An ye harm none, do what ye will.


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A celebration of spring, the third and culminating fertility festival, and one of the eight major festivals in the Wheel of the Year.

The third fertility festival, after Imbolg and Ostara, Beltane is one of the four Greater Sabbats in the Wiccan Wheel of the Year. It’s opposite on the Wheel is Samhain, the third harvest. In the northern hemisphere we observe this day on April 30th through May 1st, and in the southern hemisphere, on October 31st through November 1st. As at Samhain, at Beltane the veils between the worlds are said to be thin. Though where Samhain is a celebration of Death, at Beltane we celebrate Life renewed.

There are a variety of spellings for this holiday, depending on which regional variation of Galic is used. It is also known as Beltain, Bealtaine, Bealtainn, among others. Beltane roughly translates to ‘bright fire’, ‘shining fire’, or ‘Bel’s fire’.

Fire plays an important part in Beltane celebrations as it is symbolic of the Sun God’s growing strength and warmth of the season. Fire is a sacred representation of purity and healing, and Wiccans traditionally jump through the fire, or dance around it.

Beltane marks the true end of winter: summer has now begun in earnest. Trees and bushes sprout new leaves, flowers and fruit blossoms bloom, crops are new and the pleasures of the Earth seem bountiful again. Life has again returned to the Earth.

The Young God has grown into manhood, and the Goddess is fertile, to be ripe with his fruit. Handfastings are popular at Beltane, in sympathy of the union of the Goddess and God as queen and consort.

Of course, one of the more well known traditions is the Maypole dance. The Maypole is representative of the phallus and the sacred union between Earth and Sky, the pole standing between the worlds. As the sexual union of the Goddess and God are played out at this time, so do couples fertilize the fields with their sacred unions at this time, ensuring the fecundity of the Earth, and bountiful harvests to come.

The altar is often decorated with local blossoms and flowers from asked plants.

It is a time to celebrate the fruitfulness of the Earth, and productivity in your life.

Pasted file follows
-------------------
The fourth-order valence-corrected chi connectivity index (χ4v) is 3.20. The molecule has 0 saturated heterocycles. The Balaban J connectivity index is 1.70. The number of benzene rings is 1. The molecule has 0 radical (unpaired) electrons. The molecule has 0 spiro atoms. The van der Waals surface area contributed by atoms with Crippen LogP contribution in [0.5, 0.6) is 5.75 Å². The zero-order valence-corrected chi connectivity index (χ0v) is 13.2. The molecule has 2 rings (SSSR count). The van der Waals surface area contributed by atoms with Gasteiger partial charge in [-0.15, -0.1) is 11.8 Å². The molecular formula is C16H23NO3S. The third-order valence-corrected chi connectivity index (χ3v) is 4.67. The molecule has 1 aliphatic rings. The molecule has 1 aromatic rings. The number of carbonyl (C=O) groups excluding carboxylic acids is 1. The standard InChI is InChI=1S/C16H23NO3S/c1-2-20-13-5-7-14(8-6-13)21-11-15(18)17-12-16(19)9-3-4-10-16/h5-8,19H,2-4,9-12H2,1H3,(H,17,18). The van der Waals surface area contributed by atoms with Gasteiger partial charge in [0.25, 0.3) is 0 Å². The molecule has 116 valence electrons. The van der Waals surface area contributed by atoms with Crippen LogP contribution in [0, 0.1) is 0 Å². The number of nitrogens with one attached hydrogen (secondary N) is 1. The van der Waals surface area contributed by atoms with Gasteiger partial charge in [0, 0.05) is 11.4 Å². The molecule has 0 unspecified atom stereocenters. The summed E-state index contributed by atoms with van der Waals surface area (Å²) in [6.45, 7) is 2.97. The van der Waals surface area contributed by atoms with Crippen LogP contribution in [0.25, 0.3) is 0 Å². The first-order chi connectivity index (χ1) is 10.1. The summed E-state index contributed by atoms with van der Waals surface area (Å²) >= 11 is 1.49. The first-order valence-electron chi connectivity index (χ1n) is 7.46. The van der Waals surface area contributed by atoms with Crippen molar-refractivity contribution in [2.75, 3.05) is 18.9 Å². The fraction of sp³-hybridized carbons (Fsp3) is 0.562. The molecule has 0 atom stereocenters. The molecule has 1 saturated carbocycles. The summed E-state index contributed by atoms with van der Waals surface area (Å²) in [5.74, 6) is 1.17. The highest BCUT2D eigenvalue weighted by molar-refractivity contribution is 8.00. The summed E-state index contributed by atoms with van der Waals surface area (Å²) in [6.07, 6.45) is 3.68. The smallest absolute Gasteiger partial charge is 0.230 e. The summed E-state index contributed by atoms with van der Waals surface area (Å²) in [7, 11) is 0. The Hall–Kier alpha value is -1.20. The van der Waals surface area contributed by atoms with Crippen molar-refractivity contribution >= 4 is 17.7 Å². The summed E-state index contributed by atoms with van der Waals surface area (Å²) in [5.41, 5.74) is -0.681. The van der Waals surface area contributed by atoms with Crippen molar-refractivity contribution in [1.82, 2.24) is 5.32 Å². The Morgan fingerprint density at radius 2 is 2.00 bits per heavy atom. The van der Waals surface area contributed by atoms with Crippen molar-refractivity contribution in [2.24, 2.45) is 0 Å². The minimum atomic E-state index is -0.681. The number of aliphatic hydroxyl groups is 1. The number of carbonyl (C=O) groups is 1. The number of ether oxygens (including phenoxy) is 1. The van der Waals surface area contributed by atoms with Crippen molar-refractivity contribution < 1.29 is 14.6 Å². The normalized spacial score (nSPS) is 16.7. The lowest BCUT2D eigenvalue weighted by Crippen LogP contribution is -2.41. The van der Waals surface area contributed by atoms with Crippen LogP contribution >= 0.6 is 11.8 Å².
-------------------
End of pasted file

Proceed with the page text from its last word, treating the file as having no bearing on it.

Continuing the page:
First published on Suite101.com on 1 May 2006. (Unfortunately.)


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Ostara is one of the eight major sabbats or holy days of the Wiccan Wheel of the Year or calendar and is one of the four Lesser Feasts. It is celebrated on the vernal equinox, which is around March 20-21st in the northern hemisphere, and around September 21-22 in the southern hemisphere. This year it falls on the 20th where I live in the northern hemisphere.

The word for this festival come from the name of the Teutonic goddess of spring and the dawn. It is more traditionally spelled ‘Oestre’, or ‘Oestare’, though neo-pagans today usually use the ‘Ostara’ spelling found here. It is from this root that Christianity later derived its word for ‘Easter’, and many of the customs we associate with that holiday today.

As there are three harvests, the first beginning at Lughnassadh after Midsummer, continuing through Mabon and culminating at Samhain, there are also three fertility festivals on the Wheel. Ostara is the second, with Imbolg being the first, and Beltane being the grande finale of the saga.

The vernal equinox physically demonstrates a balance of light and dark in the day, and this theme of balance returning is evident in our celebration, along with the knowledge that the pendulum is about to swing in the other direction, bringing more light and growth in the months to come.

The young God, who was reborn at Yule and grew to a budding youth at Imbolg, is now a young man. The Goddess and God are both youthful and vibrant with Their potential, and budding fertility.

Symbols of fertility abound on this day, eggs being one of the most potent symbols. Eggs are painted in vibrant colours, or inscribed with messages to manifest in the coming months. The hare or rabbit are other obvious symbols of fertility, representing Oestare’s more well-known familiars.